My head is full after a busy ACRL conference and keeping up with the consumer health informatics course I’ve been teaching this semester. I’m used to playing multiple roles, but the role of graduate instructor is a new and demanding one. I dislike grading as a summative assessment activity; I would much rather give students 2-3 opportunities to create and improve a product. On the other hand, I have a limited amount of time to review and assess their work, particularly since I’m teaching this course on overload. So I’m stuck here, in the tension between what I think is best for student learning and what I can actually provide. I certainly have more empathy for teaching faculty now. To counter the frustration, I’ve been filling my interstitial time with reading and knitting rather than Twitter and news, to remind myself how much more rewarding creative activities are than getting angry about the state of the world.
Top of my personal list last week was The Power of Meaning: Crafting a Life That Matters by Emily Esfahani Smith. I took two sorely needed vacation days since it’s spring break at MPOW. The past month has been so full of meetings and consults that my brain hasn’t gotten its usual process and decompress time. It was spinning frantically until it froze up, like the old Windows blue screen of death. I might have let it go too long.
This week, mostly during down times at ACRL, I dove into bell hooks’ feminism is for everybody. Her vision of feminism – “a movement to end sexism, sexist exploitation, and oppression” – is light years from my impressions of feminism growing up. I had strong female role models in many ways, but their strength was bound by their acceptance of the limits of patriarchy. I did not witness sisterhood, women putting women first. In fact, I was surrounded by the opposite. I don’t want my daughter to grow up as a woman the way that I did – being told to ignore unwanted sexual advances rather than speak out, silencing my voice because I was a woman studying science, or feeling uncomfortable with many women my age because they valued male attention over female friendship. I am so fortunate now, with a great job in a library that values my voice, with a husband who respects me as a partner in our life together, in a place where my whiteness affords me more than I can see. The challenge is figuring out how to lend my privilege to support women in a state with a horrible track record on health and women’s rights. Like carving out time to work with Indy’s chapter of Showing Up for Racial Justice and Indy10 (the local Black Lives Matter group) and the Muslim Alliance of Indiana.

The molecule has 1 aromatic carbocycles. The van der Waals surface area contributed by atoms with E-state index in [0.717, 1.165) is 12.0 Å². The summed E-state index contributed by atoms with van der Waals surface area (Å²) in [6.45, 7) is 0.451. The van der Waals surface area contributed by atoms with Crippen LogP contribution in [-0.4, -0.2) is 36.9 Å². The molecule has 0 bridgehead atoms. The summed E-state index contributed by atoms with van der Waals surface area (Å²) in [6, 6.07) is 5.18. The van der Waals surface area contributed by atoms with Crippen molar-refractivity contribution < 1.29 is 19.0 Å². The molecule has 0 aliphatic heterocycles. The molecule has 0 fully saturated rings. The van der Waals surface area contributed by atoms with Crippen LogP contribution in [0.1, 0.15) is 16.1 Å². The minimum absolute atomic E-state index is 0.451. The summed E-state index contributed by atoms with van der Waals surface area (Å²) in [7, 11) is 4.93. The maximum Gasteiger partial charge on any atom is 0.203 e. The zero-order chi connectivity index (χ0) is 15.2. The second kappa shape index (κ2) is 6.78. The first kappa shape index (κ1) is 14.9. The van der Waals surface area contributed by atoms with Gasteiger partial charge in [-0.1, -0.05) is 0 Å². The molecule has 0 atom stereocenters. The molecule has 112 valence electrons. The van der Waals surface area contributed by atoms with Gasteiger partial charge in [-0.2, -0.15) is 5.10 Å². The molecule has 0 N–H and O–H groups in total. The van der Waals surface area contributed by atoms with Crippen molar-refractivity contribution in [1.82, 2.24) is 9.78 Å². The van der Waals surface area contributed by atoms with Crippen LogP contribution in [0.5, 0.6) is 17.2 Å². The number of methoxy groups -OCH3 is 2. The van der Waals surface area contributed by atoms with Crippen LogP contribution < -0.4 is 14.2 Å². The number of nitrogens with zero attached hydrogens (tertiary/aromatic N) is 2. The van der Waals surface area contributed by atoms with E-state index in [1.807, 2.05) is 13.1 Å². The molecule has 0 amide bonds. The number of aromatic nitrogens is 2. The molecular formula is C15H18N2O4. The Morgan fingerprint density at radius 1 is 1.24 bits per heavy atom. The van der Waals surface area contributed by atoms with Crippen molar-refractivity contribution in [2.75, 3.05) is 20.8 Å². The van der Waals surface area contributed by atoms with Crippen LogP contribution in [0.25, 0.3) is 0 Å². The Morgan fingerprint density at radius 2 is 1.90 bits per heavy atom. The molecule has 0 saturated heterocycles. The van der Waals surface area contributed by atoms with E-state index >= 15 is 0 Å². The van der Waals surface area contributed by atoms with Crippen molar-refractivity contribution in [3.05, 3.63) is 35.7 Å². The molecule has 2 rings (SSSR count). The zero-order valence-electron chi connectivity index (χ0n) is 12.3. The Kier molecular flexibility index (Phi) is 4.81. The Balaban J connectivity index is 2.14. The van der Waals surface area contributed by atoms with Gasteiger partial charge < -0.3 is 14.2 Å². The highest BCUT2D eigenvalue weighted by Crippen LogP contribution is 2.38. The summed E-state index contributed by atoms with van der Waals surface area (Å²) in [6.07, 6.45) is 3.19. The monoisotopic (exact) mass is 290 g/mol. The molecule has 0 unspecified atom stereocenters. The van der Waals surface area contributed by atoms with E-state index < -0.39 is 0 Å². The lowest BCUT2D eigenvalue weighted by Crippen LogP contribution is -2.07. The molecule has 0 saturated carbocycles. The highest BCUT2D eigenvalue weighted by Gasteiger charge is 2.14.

Back at ACRL, the Open Science panel with Eka Grguric, Vicky Steeves, Robin Champieux, and Jeff Leek was great. Eka offered a great introduction to open science, which was a nice refresher and introduced a couple of new resources I want to check out. Vicky talked about her unique role as a reproducibility librarian and the technical and cultural challenges in reproducing results. Jeff described his experience as an open scientist and shared some of his tech tricks (like using plain-text files on Github to drive his professional website). Robin wrapped up the panel by talking about building an open science community at OHSU. So now, I get to strategize with my fellow data librarian at the med library how to bring those ideas back to IUPUI. I had a small epiphany, I think, about the way in which open research extends the democratic principles of open access to the process of knowledge creation. It acknowledges that those conducting the study do not have all the answers and that some of those answers may come from unexpected places, even citizens who have a unique skill or perspective. That reproducibility is, in part, about opening up the research process and making explicit that which has previously been implicit and available only to “experts” in the field or topic. Hence, the power of citizen science efforts like Foldit and Galaxy Zoo. It definitely gives me something to discuss with our Public Scholarship Faculty Learning Community, who are working to increase support for and recognition of co-created knowledge with the community.